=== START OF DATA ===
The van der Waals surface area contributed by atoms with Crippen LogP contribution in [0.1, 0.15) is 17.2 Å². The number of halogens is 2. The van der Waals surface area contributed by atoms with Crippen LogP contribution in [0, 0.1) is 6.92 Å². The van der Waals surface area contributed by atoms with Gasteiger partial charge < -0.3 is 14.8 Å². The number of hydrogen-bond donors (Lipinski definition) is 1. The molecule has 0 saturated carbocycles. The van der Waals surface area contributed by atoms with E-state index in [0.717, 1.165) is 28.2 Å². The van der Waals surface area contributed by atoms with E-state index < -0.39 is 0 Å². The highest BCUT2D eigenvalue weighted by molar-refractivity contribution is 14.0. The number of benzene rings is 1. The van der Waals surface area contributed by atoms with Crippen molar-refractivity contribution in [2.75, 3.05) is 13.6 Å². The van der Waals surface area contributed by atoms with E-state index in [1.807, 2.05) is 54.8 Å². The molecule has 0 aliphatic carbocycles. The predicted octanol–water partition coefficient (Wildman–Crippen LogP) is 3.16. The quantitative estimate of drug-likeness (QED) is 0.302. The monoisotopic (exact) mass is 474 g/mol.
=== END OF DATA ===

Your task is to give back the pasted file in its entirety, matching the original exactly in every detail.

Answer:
The van der Waals surface area contributed by atoms with Crippen LogP contribution in [0.1, 0.15) is 17.2 Å². The number of halogens is 2. The van der Waals surface area contributed by atoms with Crippen LogP contribution in [0, 0.1) is 6.92 Å². The van der Waals surface area contributed by atoms with Gasteiger partial charge < -0.3 is 14.8 Å². The number of hydrogen-bond donors (Lipinski definition) is 1. The molecule has 0 saturated carbocycles. The van der Waals surface area contributed by atoms with E-state index in [0.717, 1.165) is 28.2 Å². The van der Waals surface area contributed by atoms with E-state index < -0.39 is 0 Å². The highest BCUT2D eigenvalue weighted by molar-refractivity contribution is 14.0. The number of benzene rings is 1. The van der Waals surface area contributed by atoms with Crippen molar-refractivity contribution in [2.75, 3.05) is 13.6 Å². The van der Waals surface area contributed by atoms with E-state index in [1.807, 2.05) is 54.8 Å². The molecule has 0 aliphatic carbocycles. The predicted octanol–water partition coefficient (Wildman–Crippen LogP) is 3.16. The quantitative estimate of drug-likeness (QED) is 0.302. The monoisotopic (exact) mass is 474 g/mol.